Five tips to manage screen time this summer
Many parents wonder – how much screen time is too much, and how can we manage it?
How fish may reduce your child’s breast cancer risk
Exposure to omega-3 fatty acids during a child’s early years may play a role in reducing breast cancer risk later in life.
Dads need to play a greater role in preventing childhood obesity says study
Fathers play a key role in influencing their child’s diet, physical activity and screen time, yet they are rarely targeted in family-based efforts to prevent childhood obesity, according to a recent study that should serve as a “wake-up call.”
Dietary salt, the silent killer: how much is too much?
Most Canadians eat at least double the daily adequate intake of sodium. And, shockingly, 93 per cent of children aged four to eight exceed Health Canada’s Tolerable Upper Intake Level.
Sweet tooth? Kids may choose snacks based on genetics behind taste buds: study
Whether a preschooler has a sweet tooth, is partial to snacks rich in fat, or has an aversion to bitter vegetables like broccoli could be linked to genetics, researchers suggest.
Why frozen vegetables might be better for you in the winter
It’s no secret that shopping for fruits and vegetables in the frozen aisle can significantly lower your grocery bill. And the frozen stuff is good for you. Read the full article here: https://globalnews.ca/news/3966054/frozen-fresh-vegetables-fruits/
Commercials are selling teens on junk food – to the tune of 520 extra snacks a year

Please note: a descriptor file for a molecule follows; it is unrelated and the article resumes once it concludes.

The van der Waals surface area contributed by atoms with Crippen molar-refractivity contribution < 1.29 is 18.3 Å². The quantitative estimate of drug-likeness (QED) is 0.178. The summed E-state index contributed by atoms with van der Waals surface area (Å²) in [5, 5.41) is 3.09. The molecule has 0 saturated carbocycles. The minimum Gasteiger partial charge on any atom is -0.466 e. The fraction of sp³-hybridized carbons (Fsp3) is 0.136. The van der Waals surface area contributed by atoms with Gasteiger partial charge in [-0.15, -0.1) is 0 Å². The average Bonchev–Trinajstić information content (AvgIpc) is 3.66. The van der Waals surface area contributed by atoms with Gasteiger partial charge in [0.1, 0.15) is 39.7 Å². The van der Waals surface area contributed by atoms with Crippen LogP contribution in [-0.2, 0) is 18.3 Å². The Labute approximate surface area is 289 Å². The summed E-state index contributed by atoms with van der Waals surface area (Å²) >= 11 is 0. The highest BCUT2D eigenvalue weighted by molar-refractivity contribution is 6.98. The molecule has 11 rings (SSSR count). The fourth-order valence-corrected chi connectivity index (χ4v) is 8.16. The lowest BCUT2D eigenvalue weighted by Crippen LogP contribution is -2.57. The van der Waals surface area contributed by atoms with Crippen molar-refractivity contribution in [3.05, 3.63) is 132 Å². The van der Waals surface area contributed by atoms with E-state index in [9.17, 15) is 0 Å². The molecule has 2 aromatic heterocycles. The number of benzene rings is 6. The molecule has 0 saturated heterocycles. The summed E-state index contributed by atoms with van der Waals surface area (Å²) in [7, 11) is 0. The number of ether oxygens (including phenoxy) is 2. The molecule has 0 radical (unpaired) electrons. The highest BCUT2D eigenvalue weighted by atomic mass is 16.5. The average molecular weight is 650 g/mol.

A new study from the UK showed young people who stream or watch a lot of TV with ads were likely to consume significantly more takeout meals and sugary drinks.
More Canadians using meals kits to change their cooking habits
Meal-kit companies offer consumers a menu of ready-to-prepare dishes that are typically marketed as easy to make, healthy and delicious.
Is your child a picky eater? Five ways to fun and healthy mealtimes
Non-compliance at mealtimes can be stressful for parents. However, research shows that independence at mealtimes is completely appropriate for children as they learn to discriminate based on newly recognized qualities of foods such as taste, texture, presentation and familiarity.
How to avoid a Halloween sugar disaster
For many parents, it’s the haul of gummy worms, licorice, chocolate bars and other high-sugar candies that their kids bring home – not the ghouls and zombies – that is terrifying about Halloween.